"The question here is - how can they successfully transfer and share this information and how can they ensure it doesn't leak? There's no doubt we'll be hearing soon that our details have been hacked."

The ONS denies these claims. It says: "Information submitted online is protected by strong encryption and identity protection. All data processing will be carried out in UK No data will leave or be held at any point outside the UK."

However, critics say that it has no way of policing data or guaranteeing this claim. They point out that Lockheed Martin operates under the Patriot Act in the USA, which obliges them to disclose data if requested for "public security". Legal experts have been contesting and counter-contesting this issue for some time.

The voluntary 'religion' question on the form is also in dispute. By asking people's religion and adding a 'no religion' option it is not neutral, making religiosity normative, non-religious people have claimed.

"The section in the census on religion is optional and misunderstood, the [72%] who described themselves as 'Christian' in 2001 perhaps confus[ed] their cultural identity with active religious participation," commented the Guardian newspaper.

The British Humanist Association (BHA) has run a vigorous campaign ( urging people without religion to "say so" on the form. They believe that an apparent majority of Christian believers is being used to justify policies allowing discrimination in faith schools, unelected bishops in the House of Lords, and other examples of 'religious privilege'.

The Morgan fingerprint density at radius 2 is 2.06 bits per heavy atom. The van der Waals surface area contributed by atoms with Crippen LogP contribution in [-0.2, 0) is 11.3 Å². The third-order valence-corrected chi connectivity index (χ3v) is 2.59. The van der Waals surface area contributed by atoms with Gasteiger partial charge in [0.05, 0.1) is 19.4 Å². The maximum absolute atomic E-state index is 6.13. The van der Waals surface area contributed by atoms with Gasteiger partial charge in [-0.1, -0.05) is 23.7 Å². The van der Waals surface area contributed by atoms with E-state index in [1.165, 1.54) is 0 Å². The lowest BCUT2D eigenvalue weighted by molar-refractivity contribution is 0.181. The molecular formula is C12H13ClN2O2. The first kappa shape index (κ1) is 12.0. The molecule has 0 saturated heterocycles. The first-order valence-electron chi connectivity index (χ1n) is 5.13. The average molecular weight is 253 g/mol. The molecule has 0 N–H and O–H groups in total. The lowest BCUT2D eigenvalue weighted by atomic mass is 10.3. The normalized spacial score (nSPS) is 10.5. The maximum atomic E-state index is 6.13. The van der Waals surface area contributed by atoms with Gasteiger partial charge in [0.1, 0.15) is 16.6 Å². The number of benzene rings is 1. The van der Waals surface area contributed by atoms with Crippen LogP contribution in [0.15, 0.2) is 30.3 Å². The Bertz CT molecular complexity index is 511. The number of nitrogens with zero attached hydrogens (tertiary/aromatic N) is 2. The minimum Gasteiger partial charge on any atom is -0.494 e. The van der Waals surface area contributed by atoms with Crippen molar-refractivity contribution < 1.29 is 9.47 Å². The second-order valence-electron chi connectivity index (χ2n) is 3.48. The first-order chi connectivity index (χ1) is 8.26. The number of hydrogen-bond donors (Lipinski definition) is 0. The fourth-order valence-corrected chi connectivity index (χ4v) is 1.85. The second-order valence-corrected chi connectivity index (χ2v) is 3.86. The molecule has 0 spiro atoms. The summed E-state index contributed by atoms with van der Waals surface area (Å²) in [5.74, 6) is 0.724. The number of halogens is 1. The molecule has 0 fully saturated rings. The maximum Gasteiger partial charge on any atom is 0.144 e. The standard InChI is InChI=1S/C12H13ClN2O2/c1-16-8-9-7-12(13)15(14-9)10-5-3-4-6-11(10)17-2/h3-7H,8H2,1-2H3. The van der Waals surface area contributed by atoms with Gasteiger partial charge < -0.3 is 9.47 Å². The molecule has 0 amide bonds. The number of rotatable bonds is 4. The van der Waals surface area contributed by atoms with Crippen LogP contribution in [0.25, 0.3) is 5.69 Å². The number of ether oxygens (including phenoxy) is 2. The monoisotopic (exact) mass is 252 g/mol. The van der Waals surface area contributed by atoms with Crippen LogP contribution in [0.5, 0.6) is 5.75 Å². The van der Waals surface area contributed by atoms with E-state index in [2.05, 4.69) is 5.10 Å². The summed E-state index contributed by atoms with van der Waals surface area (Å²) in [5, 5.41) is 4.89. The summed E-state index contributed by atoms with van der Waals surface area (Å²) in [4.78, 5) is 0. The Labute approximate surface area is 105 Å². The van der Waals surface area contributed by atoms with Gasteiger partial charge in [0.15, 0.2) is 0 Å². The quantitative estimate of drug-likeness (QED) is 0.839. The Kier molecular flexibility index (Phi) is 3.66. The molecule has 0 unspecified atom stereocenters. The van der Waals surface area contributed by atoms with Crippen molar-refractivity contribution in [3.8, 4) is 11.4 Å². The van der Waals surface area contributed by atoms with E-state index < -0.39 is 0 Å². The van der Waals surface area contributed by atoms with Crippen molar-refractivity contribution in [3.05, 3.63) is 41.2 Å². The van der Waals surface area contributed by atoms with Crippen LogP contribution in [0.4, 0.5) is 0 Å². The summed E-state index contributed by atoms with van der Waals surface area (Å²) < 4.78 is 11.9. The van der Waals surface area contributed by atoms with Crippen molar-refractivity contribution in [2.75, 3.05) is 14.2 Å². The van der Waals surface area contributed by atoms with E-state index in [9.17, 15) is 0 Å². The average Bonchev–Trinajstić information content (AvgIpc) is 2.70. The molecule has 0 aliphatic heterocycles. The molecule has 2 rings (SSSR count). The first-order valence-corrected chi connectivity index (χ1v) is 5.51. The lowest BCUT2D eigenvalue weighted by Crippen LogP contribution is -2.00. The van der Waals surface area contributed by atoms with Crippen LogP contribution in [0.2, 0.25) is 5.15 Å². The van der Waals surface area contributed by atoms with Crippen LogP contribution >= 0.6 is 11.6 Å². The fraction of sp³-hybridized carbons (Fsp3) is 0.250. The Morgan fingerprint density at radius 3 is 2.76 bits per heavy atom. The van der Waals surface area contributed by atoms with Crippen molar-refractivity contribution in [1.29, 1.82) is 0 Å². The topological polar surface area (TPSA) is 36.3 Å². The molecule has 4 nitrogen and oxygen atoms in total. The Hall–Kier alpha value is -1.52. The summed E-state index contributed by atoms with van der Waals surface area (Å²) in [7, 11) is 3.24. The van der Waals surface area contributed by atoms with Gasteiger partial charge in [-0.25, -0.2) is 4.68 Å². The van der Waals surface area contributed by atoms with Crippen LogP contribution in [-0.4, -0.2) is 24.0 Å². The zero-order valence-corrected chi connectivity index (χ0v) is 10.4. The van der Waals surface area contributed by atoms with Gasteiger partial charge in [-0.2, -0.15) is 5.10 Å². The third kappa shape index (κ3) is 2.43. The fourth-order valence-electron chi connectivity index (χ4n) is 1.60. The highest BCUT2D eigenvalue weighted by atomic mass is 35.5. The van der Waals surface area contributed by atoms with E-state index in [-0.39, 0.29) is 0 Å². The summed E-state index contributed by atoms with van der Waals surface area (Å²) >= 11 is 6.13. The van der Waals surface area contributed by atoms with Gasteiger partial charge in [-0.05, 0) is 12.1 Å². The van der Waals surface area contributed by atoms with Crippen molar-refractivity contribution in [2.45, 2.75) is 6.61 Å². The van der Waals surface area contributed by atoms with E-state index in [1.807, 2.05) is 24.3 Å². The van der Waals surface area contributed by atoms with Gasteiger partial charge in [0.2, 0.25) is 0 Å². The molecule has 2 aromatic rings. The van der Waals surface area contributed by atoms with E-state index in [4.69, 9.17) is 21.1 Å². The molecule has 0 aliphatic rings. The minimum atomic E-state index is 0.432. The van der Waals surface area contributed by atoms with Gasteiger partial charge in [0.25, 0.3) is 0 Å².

The Bible Society-funded thinktank Theos denies these claims. But in practice organisations supporting such policies or arguing that Britain is a "Christian nation" regularly appeal to the 72% statistic - although a 2008 ComRes opinion poll commissioned by Theos recorded that a total of 48% of respondents described themselves as a “doubter” or “atheist”. Another 38% called themselves “a Christian who doesn’t go to Church regularly” and just 8% said they were a Christian who “regularly attends church”.

The UK census has taken place every 10 years since 1801, other than during World War Two. The government says it will enable it to "plan public services for the future" - though thaty has been read negatively as well as positively.

Questions include national identity, ethnic group, educational qualifications, job titles, method of travelling to work and health status. For the first time there will also be enquiries on civil partnerships, second homes and recent migration.

Around a quarter of the forms will be filled in online, says ONS. Government enforcement officers will start knocking on doors of homes where a census form has not been completed in five weeks' time. Repeated failure to fill in the form could result in a fine of up to £1,000. But campaigners, like Peace News, say that it is still possible to beat the system.